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Don't Mess with Mercury

Many common household items contain small amounts of mercury. These items pose no threat when used properly; however, they can be dangerous if they are misused or improperly discarded. The following is a list of a few items that potentially contain mercury. Please remember that items on this list do not necessarily contain mercury, as many mercury-free alternatives exist. If you suspect that you have mercury containing items, contact the manufacturer for proper disposal information when they need to be replaced or discarded.

Non-digital thermostats, including some in appliances:
  • Stoves
  • Ovens
  • Water heaters
  • Clothes dryers
  • Furnaces
  • Space heaters

Some switches or relays in:
  • Chest freezers
  • Washing machines
  • Sump pumps
  • Clothes irons
  • Electric space heaters
  • Silent light switches

Some types of lights:
  • Fluorescent lamps**
  • High-intensity discharge (HID) bulbs

Some medicine cabinet items:
  • Fever thermometers
  • Mercurochrome
  • Merthiolate
  • Saline Solutions

Miscellaneous items:
  • Button-cell batteries
  • Unused pre-1990 paint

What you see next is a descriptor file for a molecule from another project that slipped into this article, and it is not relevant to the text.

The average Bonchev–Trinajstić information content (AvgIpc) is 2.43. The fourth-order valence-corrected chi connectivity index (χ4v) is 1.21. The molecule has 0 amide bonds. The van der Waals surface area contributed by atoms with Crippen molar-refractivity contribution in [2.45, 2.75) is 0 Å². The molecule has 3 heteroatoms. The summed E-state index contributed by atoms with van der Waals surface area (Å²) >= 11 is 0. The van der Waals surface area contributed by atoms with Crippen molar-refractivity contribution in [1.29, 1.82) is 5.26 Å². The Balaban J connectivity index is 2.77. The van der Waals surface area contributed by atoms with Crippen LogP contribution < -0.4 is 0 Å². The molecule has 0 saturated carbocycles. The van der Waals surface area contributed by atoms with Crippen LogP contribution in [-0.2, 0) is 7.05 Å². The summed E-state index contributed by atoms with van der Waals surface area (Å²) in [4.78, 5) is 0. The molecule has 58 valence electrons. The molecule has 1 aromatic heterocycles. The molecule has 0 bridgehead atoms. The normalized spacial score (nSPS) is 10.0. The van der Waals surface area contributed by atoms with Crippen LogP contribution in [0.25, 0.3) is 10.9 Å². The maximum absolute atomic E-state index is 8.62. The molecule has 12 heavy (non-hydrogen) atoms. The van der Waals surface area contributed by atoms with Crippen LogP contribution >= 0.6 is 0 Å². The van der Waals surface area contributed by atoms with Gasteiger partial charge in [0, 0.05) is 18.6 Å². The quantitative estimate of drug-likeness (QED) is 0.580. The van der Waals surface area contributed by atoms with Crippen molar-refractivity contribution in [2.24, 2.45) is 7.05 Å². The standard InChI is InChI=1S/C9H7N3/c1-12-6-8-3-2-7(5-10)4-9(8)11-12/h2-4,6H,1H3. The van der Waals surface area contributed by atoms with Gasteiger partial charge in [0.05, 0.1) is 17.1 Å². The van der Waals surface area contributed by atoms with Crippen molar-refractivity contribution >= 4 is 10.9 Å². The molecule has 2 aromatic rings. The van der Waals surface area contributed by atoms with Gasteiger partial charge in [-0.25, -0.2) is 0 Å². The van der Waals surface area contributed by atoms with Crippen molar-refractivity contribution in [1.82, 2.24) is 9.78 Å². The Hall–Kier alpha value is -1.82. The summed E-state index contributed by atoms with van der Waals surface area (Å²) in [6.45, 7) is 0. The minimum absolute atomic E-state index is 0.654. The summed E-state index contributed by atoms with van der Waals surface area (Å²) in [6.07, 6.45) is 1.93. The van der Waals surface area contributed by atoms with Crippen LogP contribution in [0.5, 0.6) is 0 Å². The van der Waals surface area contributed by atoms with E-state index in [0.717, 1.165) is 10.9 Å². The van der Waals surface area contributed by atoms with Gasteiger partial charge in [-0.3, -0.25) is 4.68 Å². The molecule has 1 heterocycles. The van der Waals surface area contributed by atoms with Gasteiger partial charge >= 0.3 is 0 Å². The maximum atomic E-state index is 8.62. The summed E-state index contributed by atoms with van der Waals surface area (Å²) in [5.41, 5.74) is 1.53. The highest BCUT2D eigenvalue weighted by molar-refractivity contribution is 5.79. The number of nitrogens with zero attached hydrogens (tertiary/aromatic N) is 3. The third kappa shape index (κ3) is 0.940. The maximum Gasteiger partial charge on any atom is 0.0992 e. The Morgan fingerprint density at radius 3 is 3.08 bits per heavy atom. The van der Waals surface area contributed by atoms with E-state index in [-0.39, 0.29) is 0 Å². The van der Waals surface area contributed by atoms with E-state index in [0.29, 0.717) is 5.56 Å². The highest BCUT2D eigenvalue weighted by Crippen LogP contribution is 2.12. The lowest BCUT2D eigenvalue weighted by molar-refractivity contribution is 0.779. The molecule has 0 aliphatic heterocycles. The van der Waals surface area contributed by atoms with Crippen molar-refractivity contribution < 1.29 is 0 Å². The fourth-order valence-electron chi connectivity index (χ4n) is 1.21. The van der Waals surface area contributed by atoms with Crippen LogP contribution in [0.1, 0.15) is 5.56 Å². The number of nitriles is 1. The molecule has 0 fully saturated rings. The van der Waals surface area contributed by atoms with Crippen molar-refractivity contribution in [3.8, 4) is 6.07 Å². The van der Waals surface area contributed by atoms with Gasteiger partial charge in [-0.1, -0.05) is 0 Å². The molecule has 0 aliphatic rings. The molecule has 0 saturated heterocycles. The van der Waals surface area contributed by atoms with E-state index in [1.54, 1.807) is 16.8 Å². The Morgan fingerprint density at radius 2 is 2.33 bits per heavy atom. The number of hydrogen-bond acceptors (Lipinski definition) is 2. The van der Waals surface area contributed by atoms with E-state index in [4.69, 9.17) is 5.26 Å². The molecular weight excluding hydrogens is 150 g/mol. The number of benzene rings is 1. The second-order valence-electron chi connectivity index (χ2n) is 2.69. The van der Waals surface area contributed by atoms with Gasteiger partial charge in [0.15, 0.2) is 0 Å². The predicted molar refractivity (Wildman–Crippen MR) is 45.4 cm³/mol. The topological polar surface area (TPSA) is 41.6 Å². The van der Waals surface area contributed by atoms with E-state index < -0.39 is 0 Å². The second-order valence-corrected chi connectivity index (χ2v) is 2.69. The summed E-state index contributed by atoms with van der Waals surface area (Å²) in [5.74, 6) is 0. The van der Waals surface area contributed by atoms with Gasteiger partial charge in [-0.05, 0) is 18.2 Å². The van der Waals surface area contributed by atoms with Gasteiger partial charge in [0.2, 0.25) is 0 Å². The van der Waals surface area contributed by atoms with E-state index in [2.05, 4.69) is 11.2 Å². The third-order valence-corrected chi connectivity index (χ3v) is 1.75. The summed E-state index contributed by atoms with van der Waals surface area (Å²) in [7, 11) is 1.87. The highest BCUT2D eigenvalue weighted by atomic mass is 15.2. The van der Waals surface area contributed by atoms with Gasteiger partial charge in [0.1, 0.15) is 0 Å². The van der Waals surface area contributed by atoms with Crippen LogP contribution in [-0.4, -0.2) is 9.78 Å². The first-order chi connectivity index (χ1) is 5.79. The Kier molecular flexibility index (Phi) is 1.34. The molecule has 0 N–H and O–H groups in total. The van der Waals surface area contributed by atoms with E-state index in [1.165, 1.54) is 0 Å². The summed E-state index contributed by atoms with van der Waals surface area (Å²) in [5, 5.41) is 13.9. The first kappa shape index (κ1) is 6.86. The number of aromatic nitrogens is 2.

• Old alkaline batteries
  • Clock pendulums

*This list is not intended to be comprehensive.
**Fluorescent lamps are more energy-efficient than their alternatives and should continue to be used.

For additional information - please visit the websites listed below:
A Little Bit Goes A Long Way
  • Forty-four states now issue warnings about eating mercury contaminated fish.
  • There is between a half of a gram (0 .02 oz.) and three grams (0.1 oz.) of mercury in a fever thermometer.
  • The EPA has determined that the level of mercury safe for fish-eating wildlife in the Great Lakes is no more than 1.3 billionths of a gram of mercury per liter of water (0.17 billionths of an ounce of mercury per gallon of water). This is equivalent to a drop of mercury the size of a pencil-tip eraser in a pool of water as long, wide and deep as Cleveland Browns Stadium.